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Buying a house can feel overwhelming, especially if you are doing so for the first time. As a starting point, our conveyancing solicitors have put together this simple guide offering a practical overview of the entire conveyancing process. If you have any questions or would like further information on how we can help, don’t hesitate to contact us.

What is conveyancing?

Conveyancing is the legal process of transferring ownership of a property from the existing owner to the new owner and is typically carried out by a solicitor or licensed conveyancer. Contracts must be drawn up to complete the conveyancing process which, in Scotland, is done through the exchange of letters between the buyer and seller’s solicitors, known as ‘missives’.

The conveyancing procedure also involves carrying out investigations into the property and the parties involved in the sale. Your conveyancing lawyer will perform various checks to ensure there are no issues that could cause potential problems further down the line. By doing so, you will know exactly what you are getting into from the outset and won't get any nasty surprises once the purchase is complete.

I want to buy a house – what should I do first?

The first thing you’ll need to do is think about what you can afford. This will give you a better understanding of the types of property to look at and in which locations.

Most buyers will have to apply for a mortgage to fund their purchase. You should speak to a mortgage broker at the earliest opportunity for advice on the current mortgage market and your specific financial circumstances. We work with a number of trusted advisers and would be happy to put you in touch with them.

In preparation for meeting the mortgage broker you should add up your monthly and annual outgoings to give yourself a clearer idea of how much you can afford in mortgage repayments. It’s important to be aware that interest rates can go up, which can impact the amount you will have to repay depending on the type of mortgage you have.

It should be noted that there are additional costs beyond the mortgage repayments when it comes to buying a house. As well as your deposit, you'll need to cover legal fees and survey fees. Once you've purchased the property, you may have to pay building and contents insurance, Land and Building Transaction Tax (LBTT) and removal company fees. Depending on the condition of the property, you may also need to carry out work on your new home or redecorate.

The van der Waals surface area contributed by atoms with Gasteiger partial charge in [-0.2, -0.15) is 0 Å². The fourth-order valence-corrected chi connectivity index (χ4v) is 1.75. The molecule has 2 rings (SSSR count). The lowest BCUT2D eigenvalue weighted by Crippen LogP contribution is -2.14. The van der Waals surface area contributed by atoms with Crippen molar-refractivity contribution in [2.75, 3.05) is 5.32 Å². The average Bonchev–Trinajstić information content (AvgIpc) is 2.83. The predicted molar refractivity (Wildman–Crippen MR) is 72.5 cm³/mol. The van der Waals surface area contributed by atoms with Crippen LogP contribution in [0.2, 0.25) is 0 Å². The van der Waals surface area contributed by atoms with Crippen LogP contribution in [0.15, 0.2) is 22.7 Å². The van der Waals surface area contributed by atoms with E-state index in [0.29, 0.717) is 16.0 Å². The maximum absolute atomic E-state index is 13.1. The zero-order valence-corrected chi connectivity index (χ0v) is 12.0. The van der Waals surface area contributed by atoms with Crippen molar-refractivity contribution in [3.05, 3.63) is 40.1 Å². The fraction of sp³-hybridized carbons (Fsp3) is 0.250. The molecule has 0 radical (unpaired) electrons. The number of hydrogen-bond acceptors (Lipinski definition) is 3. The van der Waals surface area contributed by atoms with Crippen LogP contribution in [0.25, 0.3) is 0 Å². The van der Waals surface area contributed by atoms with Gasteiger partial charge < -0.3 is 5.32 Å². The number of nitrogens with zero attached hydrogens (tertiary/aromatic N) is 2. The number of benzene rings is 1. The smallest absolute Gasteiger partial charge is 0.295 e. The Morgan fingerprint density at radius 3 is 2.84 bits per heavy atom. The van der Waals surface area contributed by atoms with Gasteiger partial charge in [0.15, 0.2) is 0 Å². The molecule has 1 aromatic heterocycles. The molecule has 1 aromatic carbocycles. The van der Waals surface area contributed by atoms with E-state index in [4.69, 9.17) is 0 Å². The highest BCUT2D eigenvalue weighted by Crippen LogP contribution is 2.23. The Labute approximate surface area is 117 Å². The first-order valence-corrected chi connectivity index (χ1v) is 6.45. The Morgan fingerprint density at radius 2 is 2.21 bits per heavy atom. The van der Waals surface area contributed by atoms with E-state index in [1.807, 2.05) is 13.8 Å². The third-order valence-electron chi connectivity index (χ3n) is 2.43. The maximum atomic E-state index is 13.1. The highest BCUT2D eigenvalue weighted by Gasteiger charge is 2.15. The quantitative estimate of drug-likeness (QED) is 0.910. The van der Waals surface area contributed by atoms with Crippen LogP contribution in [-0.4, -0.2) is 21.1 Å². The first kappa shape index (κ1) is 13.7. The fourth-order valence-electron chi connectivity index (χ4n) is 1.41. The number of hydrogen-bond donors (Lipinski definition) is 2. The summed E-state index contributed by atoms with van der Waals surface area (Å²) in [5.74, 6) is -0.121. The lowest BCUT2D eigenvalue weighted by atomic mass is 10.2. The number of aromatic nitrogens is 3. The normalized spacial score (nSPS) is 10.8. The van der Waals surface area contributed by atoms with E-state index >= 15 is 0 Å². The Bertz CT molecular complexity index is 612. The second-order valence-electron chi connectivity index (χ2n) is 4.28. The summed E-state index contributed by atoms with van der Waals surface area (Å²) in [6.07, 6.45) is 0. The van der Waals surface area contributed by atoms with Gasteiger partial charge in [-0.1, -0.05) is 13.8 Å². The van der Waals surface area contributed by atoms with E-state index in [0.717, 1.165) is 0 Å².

How do I find the house that’s right for me?

Once you’ve got a sense of what you can afford, you can start checking estate agency websites and property portals to see what’s on the market. Registering for daily email updates can be helpful, allowing you to view suitable homes that have just come on the market. If you know what area you’d like to buy in, speaking with local estate agents face-to-face can be useful. They can offer tips on up and coming areas and provide recommendations that you might not have thought about. We also have extensive local and national knowledge and will be happy to assist and guide you where necessary

To help in your search, you might consider writing a list of some of the features you would like your new home to have. When you start going to viewings, you should also think about the surrounding area, such as whether there are good transport links and what the local amenities are like.

What should I look out for when viewing a property?

Before you view a property you should have a good read through of the Home Report (see below for more details), which will be available from the estate agent. This will give you an idea of what to look for when you are viewing the property.

Leave time to drive or walk around the local area to get a feel for the neighbourhood. Refer to your list of features and prepare any questions if there are gaps in the information provided about the property. Having a second opinion on a house is always useful, so consider going to viewings with someone whose opinion you value and trust. Buying a home is the biggest financial purchase many of us will make in our lifetime, which is why you want to be sure the property is right for you before agreeing to buy it.

During the viewing itself, make sure you are thorough. Sellers won’t think you’re rude for asking several questions. It’s vital you look over the whole property, including the loft, basement and garage if they exist. Ask what fixtures and fittings are included. Lastly, try to create a good impression – being friendly and building a good rapport with the seller could be useful later on when it comes to having an offer accepted.

When should I get a solicitor?